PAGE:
Hypersensitivity (incl. anaphylactic reactions and anaphylactic shock)

Metabolism and nutrition disorders

Hyperlipidaemias and lipid increases (triglycerides, cholesterol); Weight changes

Hyponatraemia, Hypomagnesaemia

Psychiatric disorders

Sleep disorders

Depression (and all aggravations)

Disorientation (and all aggravations)

Hallucination; Confusion (especially in pre-disposed patients, as well as the aggravation of these symptoms in case of pre-existence)

Nervous system disorders

Headache; Dizziness

Taste disorders

Eye disorders

Disturbances in vision / blurred vision

Gastrointestinal disorders

Diarrhoea; Nausea / vomiting; Abdominal distension and bloating; Constipation; Dry mouth; Abdominal pain and discomfort

Hepatobiliary disorders

Liver enzymes increased (transaminases, γ -GT)

Bilirubin increased

Hepatocellular injury; Jaundice; Hepatocellular failure

Skin and subcutaneous tissue disorders

Rash / exanthema / eruption; Pruritus

Urticaria; Angioedema

Stevens-Johnson syndrome; Lyell syndrome; Erythema multiforme; Photosensitivity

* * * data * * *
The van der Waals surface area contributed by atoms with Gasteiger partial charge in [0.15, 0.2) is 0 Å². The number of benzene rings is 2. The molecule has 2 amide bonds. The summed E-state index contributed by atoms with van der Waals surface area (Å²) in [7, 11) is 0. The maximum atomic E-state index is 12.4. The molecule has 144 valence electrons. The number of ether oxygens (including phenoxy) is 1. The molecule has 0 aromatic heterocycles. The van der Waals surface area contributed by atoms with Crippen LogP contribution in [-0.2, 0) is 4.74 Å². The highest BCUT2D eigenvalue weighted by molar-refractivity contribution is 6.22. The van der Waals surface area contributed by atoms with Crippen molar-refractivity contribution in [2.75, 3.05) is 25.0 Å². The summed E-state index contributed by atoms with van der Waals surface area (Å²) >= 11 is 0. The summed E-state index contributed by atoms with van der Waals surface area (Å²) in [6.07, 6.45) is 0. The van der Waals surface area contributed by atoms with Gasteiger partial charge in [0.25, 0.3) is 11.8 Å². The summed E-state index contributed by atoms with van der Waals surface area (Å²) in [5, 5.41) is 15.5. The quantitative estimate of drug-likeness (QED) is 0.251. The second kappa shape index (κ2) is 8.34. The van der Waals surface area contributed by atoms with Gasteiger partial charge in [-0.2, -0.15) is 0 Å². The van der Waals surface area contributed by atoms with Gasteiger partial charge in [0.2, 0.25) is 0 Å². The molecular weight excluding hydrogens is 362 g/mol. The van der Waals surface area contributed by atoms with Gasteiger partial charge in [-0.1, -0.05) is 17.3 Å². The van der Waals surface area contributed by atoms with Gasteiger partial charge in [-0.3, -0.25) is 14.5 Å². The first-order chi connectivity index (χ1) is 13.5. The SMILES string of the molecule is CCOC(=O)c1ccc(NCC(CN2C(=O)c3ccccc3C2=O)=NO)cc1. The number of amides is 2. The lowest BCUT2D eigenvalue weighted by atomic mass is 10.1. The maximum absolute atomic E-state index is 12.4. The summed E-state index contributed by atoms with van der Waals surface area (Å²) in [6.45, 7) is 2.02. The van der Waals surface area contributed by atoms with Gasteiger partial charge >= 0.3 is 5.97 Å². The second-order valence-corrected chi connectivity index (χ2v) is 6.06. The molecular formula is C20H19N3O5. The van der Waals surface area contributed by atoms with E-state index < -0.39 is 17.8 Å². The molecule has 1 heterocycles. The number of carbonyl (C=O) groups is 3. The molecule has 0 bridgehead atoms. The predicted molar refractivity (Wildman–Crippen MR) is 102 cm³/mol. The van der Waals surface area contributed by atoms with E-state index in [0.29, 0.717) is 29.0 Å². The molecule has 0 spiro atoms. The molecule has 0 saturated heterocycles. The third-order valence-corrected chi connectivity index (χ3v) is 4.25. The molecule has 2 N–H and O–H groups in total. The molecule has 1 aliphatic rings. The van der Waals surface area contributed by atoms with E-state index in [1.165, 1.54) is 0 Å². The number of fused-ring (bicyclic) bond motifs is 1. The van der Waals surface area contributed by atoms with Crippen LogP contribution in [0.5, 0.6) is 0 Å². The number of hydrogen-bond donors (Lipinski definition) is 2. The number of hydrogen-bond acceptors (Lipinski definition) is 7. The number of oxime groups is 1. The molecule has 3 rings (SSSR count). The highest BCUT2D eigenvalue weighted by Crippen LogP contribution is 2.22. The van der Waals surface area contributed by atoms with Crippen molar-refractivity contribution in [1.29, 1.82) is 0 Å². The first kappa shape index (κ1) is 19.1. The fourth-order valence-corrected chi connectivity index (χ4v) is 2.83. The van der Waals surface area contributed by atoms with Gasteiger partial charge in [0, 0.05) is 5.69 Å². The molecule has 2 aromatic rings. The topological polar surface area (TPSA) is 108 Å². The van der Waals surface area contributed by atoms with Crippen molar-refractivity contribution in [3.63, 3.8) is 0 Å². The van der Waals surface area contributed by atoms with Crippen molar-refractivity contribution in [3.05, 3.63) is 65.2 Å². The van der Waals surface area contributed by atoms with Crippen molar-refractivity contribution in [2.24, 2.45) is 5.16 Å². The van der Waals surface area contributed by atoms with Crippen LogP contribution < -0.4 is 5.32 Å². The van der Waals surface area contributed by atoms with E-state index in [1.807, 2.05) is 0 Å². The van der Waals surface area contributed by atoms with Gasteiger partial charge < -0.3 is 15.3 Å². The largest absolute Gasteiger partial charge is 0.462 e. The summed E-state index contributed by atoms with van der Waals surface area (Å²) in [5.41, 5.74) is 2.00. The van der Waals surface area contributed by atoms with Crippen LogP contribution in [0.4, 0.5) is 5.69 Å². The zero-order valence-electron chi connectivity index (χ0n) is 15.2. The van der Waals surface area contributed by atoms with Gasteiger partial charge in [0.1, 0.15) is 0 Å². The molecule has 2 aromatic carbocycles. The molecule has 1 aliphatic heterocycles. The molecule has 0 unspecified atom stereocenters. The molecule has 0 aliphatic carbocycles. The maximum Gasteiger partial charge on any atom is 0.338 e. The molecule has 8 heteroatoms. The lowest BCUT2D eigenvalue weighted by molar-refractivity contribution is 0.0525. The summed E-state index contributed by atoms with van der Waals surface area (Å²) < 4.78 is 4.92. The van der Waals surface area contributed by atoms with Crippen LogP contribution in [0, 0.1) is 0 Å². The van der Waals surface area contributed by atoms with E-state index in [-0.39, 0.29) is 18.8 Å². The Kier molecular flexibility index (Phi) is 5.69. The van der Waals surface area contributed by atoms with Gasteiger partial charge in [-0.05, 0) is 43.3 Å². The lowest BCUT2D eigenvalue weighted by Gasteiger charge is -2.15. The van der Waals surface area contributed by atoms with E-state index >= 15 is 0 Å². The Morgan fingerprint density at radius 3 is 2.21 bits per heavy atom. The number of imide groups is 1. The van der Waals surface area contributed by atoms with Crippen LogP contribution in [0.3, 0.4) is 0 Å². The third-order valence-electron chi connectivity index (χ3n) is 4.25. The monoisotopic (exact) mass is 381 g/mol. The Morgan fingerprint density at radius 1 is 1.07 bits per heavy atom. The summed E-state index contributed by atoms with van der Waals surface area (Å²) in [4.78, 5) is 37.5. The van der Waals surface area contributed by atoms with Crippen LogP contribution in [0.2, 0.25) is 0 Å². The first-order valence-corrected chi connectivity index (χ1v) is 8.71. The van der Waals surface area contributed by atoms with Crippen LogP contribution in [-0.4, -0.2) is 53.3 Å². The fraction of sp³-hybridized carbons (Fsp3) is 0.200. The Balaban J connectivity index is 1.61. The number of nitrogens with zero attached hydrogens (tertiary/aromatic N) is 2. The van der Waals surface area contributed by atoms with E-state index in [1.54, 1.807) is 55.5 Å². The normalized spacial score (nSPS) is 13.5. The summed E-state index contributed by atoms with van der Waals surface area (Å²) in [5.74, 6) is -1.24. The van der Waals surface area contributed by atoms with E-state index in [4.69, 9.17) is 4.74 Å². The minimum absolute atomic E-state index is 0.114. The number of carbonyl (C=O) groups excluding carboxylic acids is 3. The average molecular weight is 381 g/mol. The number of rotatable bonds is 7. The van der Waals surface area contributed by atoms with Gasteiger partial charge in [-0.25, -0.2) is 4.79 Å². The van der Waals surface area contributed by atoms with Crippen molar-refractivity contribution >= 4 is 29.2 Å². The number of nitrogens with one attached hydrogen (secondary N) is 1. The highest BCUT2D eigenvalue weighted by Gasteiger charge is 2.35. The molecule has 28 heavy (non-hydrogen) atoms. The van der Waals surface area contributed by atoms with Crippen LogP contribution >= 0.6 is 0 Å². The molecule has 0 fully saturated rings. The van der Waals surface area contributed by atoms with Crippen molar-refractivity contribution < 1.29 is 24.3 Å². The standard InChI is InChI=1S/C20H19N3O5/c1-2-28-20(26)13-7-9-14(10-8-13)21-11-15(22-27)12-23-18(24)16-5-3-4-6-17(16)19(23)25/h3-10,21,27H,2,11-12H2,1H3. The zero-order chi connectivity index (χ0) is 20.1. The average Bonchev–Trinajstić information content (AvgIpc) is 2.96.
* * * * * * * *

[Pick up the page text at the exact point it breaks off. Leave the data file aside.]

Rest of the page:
Subacute cutaneous lupus erythematosus (see section 4.4).

Musculoskeletal and connective tissue disorders

Arthralgia; Myalgia

Renal and urinary disorders

Interstitial nephritis

Reproductive system and breast disorders


General disorders and administration site conditions

Asthenia, fatigue and malaise

Body temperature increased; Oedema peripheral

Reporting of suspected adverse reactions

Reporting suspected adverse reactions after authorisation of the medicinal product is important. It allows continued monitoring of the benefit/risk balance of the medicinal product. Healthcare professionals are asked to report any suspected adverse reactions via the national reporting system listed in Appendix V.

4.9 Overdose

Doses up to 240 mg administered intravenously over 2 minutes were well tolerated. As pantoprazole is extensively protein bound, it is not readily dialysable.

In the case of overdose with clinical signs of intoxication, apart from symptomatic and supportive treatment, no specific therapeutic recommendations can be made.

5. Pharmacological properties
5.1 Pharmacodynamic properties

Pharmacotherapeutic group: Drugs for acid related disorders, Proton pump inhibitors, ATC code: A02BC02

Mechanism of action

Pantoprazole is a substituted benzimidazole which inhibits the secretion of hydrochloric acid in the stomach by specific blockade of the proton pumps of the parietal cells.

Pantoprazole is converted to its active form, a cyclic sulphenamide, in the acidic environment in the parietal cells where it inhibits the H+, K+-ATPase enzyme, i. e. the final stage in the production of hydrochloric acid in the stomach.